9. The Telephone Company has done everything conceivable to mitigate the noise trouble on the existing plant. The best mitigation techniques will not solve an induction problem this severe. Ground return IT measurements exceeding 2000 are very difficult. Those exceeding 6000 are next to impossible.

10. I have been in touch with Dr Dave Hartmann a consulting engineer at Portland OR, 503-244-0767, and Einar Larson with Control Development at GE, 518-385-1883. I inquired about filtration of the collector ring transmission circuits. It can be done, but the expense would be very high. The equipment for each lead would be in excess of $100,000.00. The engineering study would also be very expensive. Filtration of the high harmonics would not prevent the transmission lines from going resonant at lower frequencies.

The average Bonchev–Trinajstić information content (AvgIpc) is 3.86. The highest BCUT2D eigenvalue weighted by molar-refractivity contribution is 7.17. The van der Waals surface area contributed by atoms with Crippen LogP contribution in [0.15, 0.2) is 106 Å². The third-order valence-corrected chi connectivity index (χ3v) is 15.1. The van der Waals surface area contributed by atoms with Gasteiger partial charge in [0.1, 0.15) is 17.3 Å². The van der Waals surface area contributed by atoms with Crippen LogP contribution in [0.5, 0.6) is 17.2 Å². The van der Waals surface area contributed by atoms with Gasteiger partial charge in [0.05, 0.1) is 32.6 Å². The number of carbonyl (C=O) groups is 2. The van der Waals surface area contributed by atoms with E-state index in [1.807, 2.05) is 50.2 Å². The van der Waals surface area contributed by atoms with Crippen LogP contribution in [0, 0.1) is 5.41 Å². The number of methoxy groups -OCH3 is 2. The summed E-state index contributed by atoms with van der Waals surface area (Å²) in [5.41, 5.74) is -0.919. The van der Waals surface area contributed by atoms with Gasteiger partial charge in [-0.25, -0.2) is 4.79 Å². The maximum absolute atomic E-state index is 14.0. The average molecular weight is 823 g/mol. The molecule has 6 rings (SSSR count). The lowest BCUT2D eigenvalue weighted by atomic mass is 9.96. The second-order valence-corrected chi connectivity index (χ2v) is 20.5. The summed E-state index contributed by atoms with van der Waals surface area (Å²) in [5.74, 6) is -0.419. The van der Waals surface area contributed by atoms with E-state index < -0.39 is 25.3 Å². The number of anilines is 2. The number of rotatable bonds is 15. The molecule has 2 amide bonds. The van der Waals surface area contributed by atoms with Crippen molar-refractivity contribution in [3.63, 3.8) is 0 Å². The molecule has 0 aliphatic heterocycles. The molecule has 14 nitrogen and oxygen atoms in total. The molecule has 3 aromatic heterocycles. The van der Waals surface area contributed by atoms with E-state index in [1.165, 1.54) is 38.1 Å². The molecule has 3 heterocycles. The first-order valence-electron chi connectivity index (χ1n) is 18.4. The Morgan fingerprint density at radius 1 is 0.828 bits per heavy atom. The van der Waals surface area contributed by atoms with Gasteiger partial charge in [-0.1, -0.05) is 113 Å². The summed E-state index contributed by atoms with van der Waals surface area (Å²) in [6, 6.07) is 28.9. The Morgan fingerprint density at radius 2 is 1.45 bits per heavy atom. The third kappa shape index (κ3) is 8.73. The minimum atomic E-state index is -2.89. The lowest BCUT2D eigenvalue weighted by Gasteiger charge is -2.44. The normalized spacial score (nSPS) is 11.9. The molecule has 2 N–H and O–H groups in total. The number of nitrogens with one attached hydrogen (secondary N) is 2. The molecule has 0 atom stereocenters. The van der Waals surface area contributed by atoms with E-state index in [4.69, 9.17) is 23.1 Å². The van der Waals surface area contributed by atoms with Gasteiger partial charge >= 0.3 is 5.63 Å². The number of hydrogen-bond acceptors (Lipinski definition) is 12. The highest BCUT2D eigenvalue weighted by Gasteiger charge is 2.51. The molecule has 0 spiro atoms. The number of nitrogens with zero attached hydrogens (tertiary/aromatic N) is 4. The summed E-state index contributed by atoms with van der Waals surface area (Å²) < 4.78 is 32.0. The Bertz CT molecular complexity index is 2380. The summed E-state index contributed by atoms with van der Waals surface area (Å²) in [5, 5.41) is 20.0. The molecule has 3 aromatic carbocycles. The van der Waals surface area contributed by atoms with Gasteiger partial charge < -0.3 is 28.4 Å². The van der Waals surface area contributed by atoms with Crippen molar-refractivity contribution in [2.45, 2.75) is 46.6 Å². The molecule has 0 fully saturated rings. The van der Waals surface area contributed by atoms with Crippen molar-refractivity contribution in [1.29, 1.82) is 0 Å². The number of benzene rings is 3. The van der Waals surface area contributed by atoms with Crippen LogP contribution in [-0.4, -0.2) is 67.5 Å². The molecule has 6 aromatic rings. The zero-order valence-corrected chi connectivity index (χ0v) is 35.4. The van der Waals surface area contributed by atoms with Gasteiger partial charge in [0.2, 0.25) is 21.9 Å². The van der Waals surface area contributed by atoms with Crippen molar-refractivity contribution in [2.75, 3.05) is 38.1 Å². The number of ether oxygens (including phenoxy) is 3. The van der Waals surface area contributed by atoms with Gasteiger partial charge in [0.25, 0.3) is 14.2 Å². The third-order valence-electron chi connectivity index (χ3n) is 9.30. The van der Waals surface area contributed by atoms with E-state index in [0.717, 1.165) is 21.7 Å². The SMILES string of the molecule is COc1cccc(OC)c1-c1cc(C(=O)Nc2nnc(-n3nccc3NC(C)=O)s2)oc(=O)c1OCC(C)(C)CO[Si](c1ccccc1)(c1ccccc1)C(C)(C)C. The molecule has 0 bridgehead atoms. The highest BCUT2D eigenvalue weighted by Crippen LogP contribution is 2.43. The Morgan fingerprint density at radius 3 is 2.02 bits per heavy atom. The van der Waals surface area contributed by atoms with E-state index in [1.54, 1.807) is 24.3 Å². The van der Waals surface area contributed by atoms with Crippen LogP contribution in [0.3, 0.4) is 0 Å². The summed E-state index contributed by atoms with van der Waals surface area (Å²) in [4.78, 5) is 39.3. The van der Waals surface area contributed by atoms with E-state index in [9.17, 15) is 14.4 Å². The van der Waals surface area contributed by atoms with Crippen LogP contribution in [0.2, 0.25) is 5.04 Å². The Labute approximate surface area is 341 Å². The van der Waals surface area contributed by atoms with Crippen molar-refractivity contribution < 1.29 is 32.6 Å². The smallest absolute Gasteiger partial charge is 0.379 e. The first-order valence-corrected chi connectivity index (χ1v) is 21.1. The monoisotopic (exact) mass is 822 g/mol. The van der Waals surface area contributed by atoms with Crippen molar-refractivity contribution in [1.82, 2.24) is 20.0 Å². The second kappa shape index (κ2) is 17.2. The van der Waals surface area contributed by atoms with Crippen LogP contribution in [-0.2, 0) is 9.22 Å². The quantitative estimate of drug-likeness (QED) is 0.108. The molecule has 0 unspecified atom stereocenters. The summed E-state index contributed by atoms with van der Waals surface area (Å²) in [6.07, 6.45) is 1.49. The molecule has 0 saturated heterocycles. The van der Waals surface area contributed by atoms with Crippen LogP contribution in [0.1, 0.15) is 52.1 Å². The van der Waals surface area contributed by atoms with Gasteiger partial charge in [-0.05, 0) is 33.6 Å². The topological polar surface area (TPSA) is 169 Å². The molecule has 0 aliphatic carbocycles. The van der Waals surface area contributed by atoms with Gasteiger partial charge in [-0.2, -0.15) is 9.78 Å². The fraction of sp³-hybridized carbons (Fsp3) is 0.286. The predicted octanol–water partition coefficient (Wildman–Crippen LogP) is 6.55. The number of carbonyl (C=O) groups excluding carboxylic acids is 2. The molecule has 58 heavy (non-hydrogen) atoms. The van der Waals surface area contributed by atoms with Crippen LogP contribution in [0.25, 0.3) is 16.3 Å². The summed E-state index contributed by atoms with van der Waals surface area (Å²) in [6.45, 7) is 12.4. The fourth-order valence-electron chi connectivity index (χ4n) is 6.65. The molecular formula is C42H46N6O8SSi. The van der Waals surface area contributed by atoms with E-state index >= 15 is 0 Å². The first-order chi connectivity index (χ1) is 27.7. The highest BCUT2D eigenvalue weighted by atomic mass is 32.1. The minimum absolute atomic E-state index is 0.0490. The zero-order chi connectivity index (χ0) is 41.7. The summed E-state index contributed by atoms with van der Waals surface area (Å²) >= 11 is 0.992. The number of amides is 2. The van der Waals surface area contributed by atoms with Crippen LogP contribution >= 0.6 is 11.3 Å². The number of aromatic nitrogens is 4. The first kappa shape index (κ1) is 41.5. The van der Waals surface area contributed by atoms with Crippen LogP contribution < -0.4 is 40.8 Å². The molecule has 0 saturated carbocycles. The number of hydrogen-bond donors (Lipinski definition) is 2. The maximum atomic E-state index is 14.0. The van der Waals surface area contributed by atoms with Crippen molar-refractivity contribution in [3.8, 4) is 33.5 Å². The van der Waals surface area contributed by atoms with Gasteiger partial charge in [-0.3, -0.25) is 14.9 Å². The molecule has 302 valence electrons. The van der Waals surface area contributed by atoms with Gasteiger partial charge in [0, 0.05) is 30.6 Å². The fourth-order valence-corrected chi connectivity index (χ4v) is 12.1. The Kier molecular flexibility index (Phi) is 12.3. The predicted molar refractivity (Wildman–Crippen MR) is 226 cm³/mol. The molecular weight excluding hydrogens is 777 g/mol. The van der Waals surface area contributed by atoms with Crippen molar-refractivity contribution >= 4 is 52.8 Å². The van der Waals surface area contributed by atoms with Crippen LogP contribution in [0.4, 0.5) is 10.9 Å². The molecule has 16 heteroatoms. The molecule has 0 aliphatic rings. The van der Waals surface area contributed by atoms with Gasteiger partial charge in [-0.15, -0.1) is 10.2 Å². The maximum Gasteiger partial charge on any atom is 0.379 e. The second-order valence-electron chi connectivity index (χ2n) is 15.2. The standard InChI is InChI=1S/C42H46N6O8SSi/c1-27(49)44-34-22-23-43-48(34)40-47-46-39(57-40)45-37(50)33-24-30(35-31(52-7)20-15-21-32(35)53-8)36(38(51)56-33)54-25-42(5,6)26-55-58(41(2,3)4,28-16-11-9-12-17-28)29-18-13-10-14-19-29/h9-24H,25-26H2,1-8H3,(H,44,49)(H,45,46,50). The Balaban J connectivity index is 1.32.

11. The expanse of the transmission lines and their changing character makes the reduction of the Ground Return IT most difficult, if not impossible. The only practical solution would be a fiber to the curb telephone system. This would reduce the exposure lengths to just a few feet and render the facilities impervious to induced noise.

Barry Dardis

This article is the work of the author(s) indicated. Any opinions expressed in it are not necessarily those of National Wind Watch.